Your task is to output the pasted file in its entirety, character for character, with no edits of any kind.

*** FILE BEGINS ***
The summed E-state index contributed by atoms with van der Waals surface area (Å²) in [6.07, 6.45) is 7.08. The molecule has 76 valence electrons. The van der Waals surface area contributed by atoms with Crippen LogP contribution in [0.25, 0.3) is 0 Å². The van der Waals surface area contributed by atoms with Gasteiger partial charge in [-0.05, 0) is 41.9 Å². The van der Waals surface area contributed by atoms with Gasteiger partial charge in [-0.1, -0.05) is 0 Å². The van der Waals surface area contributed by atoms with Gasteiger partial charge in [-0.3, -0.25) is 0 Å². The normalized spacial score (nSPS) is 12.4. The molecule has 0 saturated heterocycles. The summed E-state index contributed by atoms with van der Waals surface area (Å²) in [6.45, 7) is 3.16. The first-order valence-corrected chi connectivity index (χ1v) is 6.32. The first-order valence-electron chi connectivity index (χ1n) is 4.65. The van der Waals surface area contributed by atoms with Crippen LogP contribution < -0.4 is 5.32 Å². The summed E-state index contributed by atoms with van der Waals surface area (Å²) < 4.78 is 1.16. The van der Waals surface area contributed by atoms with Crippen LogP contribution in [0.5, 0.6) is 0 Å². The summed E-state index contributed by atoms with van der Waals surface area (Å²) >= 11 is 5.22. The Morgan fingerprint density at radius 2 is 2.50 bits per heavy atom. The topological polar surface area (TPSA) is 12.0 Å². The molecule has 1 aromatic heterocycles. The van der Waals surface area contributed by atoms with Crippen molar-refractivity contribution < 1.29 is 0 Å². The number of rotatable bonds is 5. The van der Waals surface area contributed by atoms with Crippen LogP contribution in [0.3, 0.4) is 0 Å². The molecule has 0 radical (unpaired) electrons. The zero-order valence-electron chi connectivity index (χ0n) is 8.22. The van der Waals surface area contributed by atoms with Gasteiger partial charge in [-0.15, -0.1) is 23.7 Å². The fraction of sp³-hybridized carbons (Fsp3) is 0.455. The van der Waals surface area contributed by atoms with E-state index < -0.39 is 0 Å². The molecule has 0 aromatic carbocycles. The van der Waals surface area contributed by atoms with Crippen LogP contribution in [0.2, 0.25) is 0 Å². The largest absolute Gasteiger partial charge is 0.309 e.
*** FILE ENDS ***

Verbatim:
The summed E-state index contributed by atoms with van der Waals surface area (Å²) in [6.07, 6.45) is 7.08. The molecule has 76 valence electrons. The van der Waals surface area contributed by atoms with Crippen LogP contribution in [0.25, 0.3) is 0 Å². The van der Waals surface area contributed by atoms with Gasteiger partial charge in [-0.05, 0) is 41.9 Å². The van der Waals surface area contributed by atoms with Gasteiger partial charge in [-0.1, -0.05) is 0 Å². The van der Waals surface area contributed by atoms with Gasteiger partial charge in [-0.3, -0.25) is 0 Å². The normalized spacial score (nSPS) is 12.4. The molecule has 0 saturated heterocycles. The summed E-state index contributed by atoms with van der Waals surface area (Å²) in [6.45, 7) is 3.16. The first-order valence-corrected chi connectivity index (χ1v) is 6.32. The first-order valence-electron chi connectivity index (χ1n) is 4.65. The van der Waals surface area contributed by atoms with Crippen LogP contribution < -0.4 is 5.32 Å². The summed E-state index contributed by atoms with van der Waals surface area (Å²) < 4.78 is 1.16. The van der Waals surface area contributed by atoms with Crippen LogP contribution in [0.5, 0.6) is 0 Å². The summed E-state index contributed by atoms with van der Waals surface area (Å²) >= 11 is 5.22. The Morgan fingerprint density at radius 2 is 2.50 bits per heavy atom. The topological polar surface area (TPSA) is 12.0 Å². The molecule has 1 aromatic heterocycles. The van der Waals surface area contributed by atoms with Crippen molar-refractivity contribution < 1.29 is 0 Å². The number of rotatable bonds is 5. The van der Waals surface area contributed by atoms with Crippen LogP contribution in [0.3, 0.4) is 0 Å². The molecule has 0 radical (unpaired) electrons. The zero-order valence-electron chi connectivity index (χ0n) is 8.22. The van der Waals surface area contributed by atoms with Gasteiger partial charge in [-0.15, -0.1) is 23.7 Å². The fraction of sp³-hybridized carbons (Fsp3) is 0.455. The van der Waals surface area contributed by atoms with E-state index < -0.39 is 0 Å². The molecule has 0 aromatic carbocycles. The van der Waals surface area contributed by atoms with Crippen LogP contribution in [0.2, 0.25) is 0 Å². The largest absolute Gasteiger partial charge is 0.309 e.